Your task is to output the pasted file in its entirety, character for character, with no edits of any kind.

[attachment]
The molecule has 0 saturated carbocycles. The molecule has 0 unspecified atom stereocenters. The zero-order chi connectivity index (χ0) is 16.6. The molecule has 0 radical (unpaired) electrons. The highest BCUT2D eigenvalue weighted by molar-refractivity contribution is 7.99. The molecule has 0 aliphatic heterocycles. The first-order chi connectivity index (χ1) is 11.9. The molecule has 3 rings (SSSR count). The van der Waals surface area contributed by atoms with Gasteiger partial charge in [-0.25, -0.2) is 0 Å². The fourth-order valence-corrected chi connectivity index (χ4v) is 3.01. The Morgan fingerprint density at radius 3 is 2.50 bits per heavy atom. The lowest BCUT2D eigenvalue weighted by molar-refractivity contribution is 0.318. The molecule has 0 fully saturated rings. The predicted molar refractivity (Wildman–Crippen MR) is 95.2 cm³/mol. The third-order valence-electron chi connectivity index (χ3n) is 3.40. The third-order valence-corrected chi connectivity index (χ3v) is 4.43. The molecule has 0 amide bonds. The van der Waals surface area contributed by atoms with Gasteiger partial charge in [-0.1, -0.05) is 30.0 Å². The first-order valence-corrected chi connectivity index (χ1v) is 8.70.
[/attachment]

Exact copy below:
The molecule has 0 saturated carbocycles. The molecule has 0 unspecified atom stereocenters. The zero-order chi connectivity index (χ0) is 16.6. The molecule has 0 radical (unpaired) electrons. The highest BCUT2D eigenvalue weighted by molar-refractivity contribution is 7.99. The molecule has 0 aliphatic heterocycles. The first-order chi connectivity index (χ1) is 11.9. The molecule has 3 rings (SSSR count). The van der Waals surface area contributed by atoms with Gasteiger partial charge in [-0.25, -0.2) is 0 Å². The fourth-order valence-corrected chi connectivity index (χ4v) is 3.01. The Morgan fingerprint density at radius 3 is 2.50 bits per heavy atom. The lowest BCUT2D eigenvalue weighted by molar-refractivity contribution is 0.318. The molecule has 0 fully saturated rings. The predicted molar refractivity (Wildman–Crippen MR) is 95.2 cm³/mol. The third-order valence-electron chi connectivity index (χ3n) is 3.40. The third-order valence-corrected chi connectivity index (χ3v) is 4.43. The molecule has 0 amide bonds. The van der Waals surface area contributed by atoms with Gasteiger partial charge in [-0.1, -0.05) is 30.0 Å². The first-order valence-corrected chi connectivity index (χ1v) is 8.70.